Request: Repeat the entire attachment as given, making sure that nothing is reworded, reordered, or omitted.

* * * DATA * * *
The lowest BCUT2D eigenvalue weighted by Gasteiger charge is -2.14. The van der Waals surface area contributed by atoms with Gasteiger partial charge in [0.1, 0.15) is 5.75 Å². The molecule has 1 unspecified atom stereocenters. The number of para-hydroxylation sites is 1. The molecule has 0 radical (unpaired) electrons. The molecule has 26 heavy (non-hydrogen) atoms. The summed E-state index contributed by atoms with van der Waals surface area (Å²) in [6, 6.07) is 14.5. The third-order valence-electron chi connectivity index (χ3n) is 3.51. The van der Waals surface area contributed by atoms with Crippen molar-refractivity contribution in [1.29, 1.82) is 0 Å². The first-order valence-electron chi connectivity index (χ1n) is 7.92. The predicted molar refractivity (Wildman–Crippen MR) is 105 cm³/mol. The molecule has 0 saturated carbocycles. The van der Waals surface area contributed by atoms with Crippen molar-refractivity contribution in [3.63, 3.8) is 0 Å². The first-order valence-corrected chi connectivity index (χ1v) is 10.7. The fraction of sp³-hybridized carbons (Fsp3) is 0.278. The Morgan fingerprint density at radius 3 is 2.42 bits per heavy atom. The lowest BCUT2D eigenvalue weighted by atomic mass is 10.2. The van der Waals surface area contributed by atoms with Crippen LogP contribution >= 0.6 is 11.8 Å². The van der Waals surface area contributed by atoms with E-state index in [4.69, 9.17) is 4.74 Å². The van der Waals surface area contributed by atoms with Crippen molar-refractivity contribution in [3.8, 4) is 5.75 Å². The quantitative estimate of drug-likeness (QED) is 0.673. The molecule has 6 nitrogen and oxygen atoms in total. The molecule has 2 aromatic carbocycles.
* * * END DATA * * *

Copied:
The lowest BCUT2D eigenvalue weighted by Gasteiger charge is -2.14. The van der Waals surface area contributed by atoms with Gasteiger partial charge in [0.1, 0.15) is 5.75 Å². The molecule has 1 unspecified atom stereocenters. The number of para-hydroxylation sites is 1. The molecule has 0 radical (unpaired) electrons. The molecule has 26 heavy (non-hydrogen) atoms. The summed E-state index contributed by atoms with van der Waals surface area (Å²) in [6, 6.07) is 14.5. The third-order valence-electron chi connectivity index (χ3n) is 3.51. The van der Waals surface area contributed by atoms with Crippen molar-refractivity contribution in [1.29, 1.82) is 0 Å². The first-order valence-electron chi connectivity index (χ1n) is 7.92. The predicted molar refractivity (Wildman–Crippen MR) is 105 cm³/mol. The molecule has 0 saturated carbocycles. The van der Waals surface area contributed by atoms with Crippen molar-refractivity contribution in [3.63, 3.8) is 0 Å². The first-order valence-corrected chi connectivity index (χ1v) is 10.7. The fraction of sp³-hybridized carbons (Fsp3) is 0.278. The Morgan fingerprint density at radius 3 is 2.42 bits per heavy atom. The lowest BCUT2D eigenvalue weighted by atomic mass is 10.2. The van der Waals surface area contributed by atoms with Crippen LogP contribution >= 0.6 is 11.8 Å². The van der Waals surface area contributed by atoms with E-state index in [4.69, 9.17) is 4.74 Å². The van der Waals surface area contributed by atoms with Crippen molar-refractivity contribution in [3.8, 4) is 5.75 Å². The quantitative estimate of drug-likeness (QED) is 0.673. The molecule has 6 nitrogen and oxygen atoms in total. The molecule has 2 aromatic carbocycles.